Hard impasse occurs when the mediation parties’ walk-away numbers are outside the zone of potential agreement. Suppose you want to pay $4 for a pair of sunglasses, but the vendor is asking $10. You’re willing to go as high as $5 and he’s willing to come down to $7.

In this case, the zone of potential agreement is apparently missing because the walk-away prices don’t overlap. A hard impasse of $2 separates them. To bridge the gap, you have two options:

  • Split the difference: You buy the sunglasses for $6 — $1 more than you’re willing to pay and $1 less than the vendor’s willing to accept. You’re both giving up $1, so it seems fair to both of you.

  • Give a reason: You may tell the vendor you have only $5 on you. Or the vendor may explain to you that he purchased the sunglasses for $6 and needs to earn at least $1 a pair to make it worth his while. Assuming you believe the vendor and buy into the reasoning, the $2 may no longer seem like a huge difference to you, and you agree to his walk-away price of $7.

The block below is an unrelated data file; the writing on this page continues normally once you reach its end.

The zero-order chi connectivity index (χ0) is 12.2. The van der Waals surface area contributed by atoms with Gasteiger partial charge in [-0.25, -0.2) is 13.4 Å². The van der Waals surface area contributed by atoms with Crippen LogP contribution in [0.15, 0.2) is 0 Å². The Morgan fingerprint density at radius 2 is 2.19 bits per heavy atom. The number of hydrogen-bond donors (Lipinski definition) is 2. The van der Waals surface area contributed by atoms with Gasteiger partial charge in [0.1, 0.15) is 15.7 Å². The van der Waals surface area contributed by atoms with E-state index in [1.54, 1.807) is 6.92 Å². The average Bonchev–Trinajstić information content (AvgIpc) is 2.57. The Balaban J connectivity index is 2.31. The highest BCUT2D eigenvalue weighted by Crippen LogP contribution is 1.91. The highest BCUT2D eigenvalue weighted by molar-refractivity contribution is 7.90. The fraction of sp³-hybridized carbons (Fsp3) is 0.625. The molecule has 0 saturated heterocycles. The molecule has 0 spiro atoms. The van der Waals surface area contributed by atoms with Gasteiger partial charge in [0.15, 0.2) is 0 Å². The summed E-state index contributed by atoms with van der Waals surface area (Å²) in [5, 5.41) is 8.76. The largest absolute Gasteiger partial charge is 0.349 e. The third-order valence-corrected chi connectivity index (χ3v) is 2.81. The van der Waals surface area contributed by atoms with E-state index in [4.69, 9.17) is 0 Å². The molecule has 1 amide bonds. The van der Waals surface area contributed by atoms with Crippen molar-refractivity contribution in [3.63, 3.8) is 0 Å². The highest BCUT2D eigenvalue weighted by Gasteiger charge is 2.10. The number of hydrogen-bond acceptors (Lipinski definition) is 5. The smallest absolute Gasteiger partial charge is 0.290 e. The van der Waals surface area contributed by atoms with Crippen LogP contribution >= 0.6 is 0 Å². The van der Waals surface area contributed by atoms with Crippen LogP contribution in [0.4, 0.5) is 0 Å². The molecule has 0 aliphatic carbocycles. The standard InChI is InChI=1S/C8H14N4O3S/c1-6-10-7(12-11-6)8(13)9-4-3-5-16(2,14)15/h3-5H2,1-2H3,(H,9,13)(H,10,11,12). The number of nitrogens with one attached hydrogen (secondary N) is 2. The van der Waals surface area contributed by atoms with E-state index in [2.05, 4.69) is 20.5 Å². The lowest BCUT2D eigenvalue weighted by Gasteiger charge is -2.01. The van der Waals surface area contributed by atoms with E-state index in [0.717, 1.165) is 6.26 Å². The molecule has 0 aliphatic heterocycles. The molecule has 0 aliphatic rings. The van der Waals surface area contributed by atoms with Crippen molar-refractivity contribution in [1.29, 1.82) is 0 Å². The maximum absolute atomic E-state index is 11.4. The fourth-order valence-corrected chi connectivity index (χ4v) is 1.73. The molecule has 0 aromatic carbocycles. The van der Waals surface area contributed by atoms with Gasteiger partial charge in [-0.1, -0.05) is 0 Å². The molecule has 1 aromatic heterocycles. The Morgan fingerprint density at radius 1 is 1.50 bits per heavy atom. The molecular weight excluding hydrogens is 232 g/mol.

People skills also factor into negotiations. If, during the negotiation, either party loses trust in the other or simply doesn’t like the other person’s attitude or negotiating methods, that individual may become less flexible.

Don’t let your disputants fall victim to distorted thinking and bad strategies. If they’re negotiating in the nano- and stratospheres and you can’t get them to negotiate close to the zone of potential agreement, let them know that he who makes the first reasonable offer typically gains the upper hand. The first offer exerts a strong pull on the other party throughout the negotiation.